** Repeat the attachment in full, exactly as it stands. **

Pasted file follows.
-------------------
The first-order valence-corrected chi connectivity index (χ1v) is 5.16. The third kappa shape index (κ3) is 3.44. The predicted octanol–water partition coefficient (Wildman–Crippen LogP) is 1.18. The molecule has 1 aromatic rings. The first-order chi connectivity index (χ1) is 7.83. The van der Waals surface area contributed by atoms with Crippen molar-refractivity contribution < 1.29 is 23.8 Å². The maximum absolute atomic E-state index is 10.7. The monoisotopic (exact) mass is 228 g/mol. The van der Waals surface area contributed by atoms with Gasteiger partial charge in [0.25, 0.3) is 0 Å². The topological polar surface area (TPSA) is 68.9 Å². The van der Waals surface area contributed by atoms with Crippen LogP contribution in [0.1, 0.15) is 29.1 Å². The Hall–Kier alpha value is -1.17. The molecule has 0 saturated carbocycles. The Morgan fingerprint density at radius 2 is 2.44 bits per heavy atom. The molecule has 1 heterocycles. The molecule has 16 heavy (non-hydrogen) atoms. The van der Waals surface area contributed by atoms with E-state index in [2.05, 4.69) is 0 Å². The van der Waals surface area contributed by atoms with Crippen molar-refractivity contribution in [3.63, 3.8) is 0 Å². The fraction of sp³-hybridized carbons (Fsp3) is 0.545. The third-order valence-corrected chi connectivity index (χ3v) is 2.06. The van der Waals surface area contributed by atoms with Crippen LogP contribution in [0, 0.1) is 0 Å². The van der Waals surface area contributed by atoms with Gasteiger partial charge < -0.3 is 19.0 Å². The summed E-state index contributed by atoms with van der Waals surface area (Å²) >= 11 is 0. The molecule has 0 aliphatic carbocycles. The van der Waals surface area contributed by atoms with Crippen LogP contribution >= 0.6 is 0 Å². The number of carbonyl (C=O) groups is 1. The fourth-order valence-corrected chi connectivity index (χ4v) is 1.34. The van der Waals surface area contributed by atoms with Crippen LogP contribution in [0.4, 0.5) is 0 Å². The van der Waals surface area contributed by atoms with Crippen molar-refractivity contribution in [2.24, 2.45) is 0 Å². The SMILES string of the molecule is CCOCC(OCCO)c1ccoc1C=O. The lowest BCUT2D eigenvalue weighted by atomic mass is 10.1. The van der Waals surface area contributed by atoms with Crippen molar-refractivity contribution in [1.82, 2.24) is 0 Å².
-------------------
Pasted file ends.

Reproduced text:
The first-order valence-corrected chi connectivity index (χ1v) is 5.16. The third kappa shape index (κ3) is 3.44. The predicted octanol–water partition coefficient (Wildman–Crippen LogP) is 1.18. The molecule has 1 aromatic rings. The first-order chi connectivity index (χ1) is 7.83. The van der Waals surface area contributed by atoms with Crippen molar-refractivity contribution < 1.29 is 23.8 Å². The maximum absolute atomic E-state index is 10.7. The monoisotopic (exact) mass is 228 g/mol. The van der Waals surface area contributed by atoms with Gasteiger partial charge in [0.25, 0.3) is 0 Å². The topological polar surface area (TPSA) is 68.9 Å². The van der Waals surface area contributed by atoms with Crippen LogP contribution in [0.1, 0.15) is 29.1 Å². The Hall–Kier alpha value is -1.17. The molecule has 0 saturated carbocycles. The Morgan fingerprint density at radius 2 is 2.44 bits per heavy atom. The molecule has 1 heterocycles. The molecule has 16 heavy (non-hydrogen) atoms. The van der Waals surface area contributed by atoms with E-state index in [2.05, 4.69) is 0 Å². The van der Waals surface area contributed by atoms with Crippen molar-refractivity contribution in [3.63, 3.8) is 0 Å². The fraction of sp³-hybridized carbons (Fsp3) is 0.545. The third-order valence-corrected chi connectivity index (χ3v) is 2.06. The van der Waals surface area contributed by atoms with Crippen LogP contribution in [0, 0.1) is 0 Å². The van der Waals surface area contributed by atoms with Gasteiger partial charge < -0.3 is 19.0 Å². The summed E-state index contributed by atoms with van der Waals surface area (Å²) >= 11 is 0. The molecule has 0 aliphatic carbocycles. The van der Waals surface area contributed by atoms with Crippen LogP contribution >= 0.6 is 0 Å². The number of carbonyl (C=O) groups is 1. The fourth-order valence-corrected chi connectivity index (χ4v) is 1.34. The van der Waals surface area contributed by atoms with Crippen LogP contribution in [0.4, 0.5) is 0 Å². The van der Waals surface area contributed by atoms with Crippen molar-refractivity contribution in [2.24, 2.45) is 0 Å². The SMILES string of the molecule is CCOCC(OCCO)c1ccoc1C=O. The lowest BCUT2D eigenvalue weighted by atomic mass is 10.1. The van der Waals surface area contributed by atoms with Crippen molar-refractivity contribution in [1.82, 2.24) is 0 Å².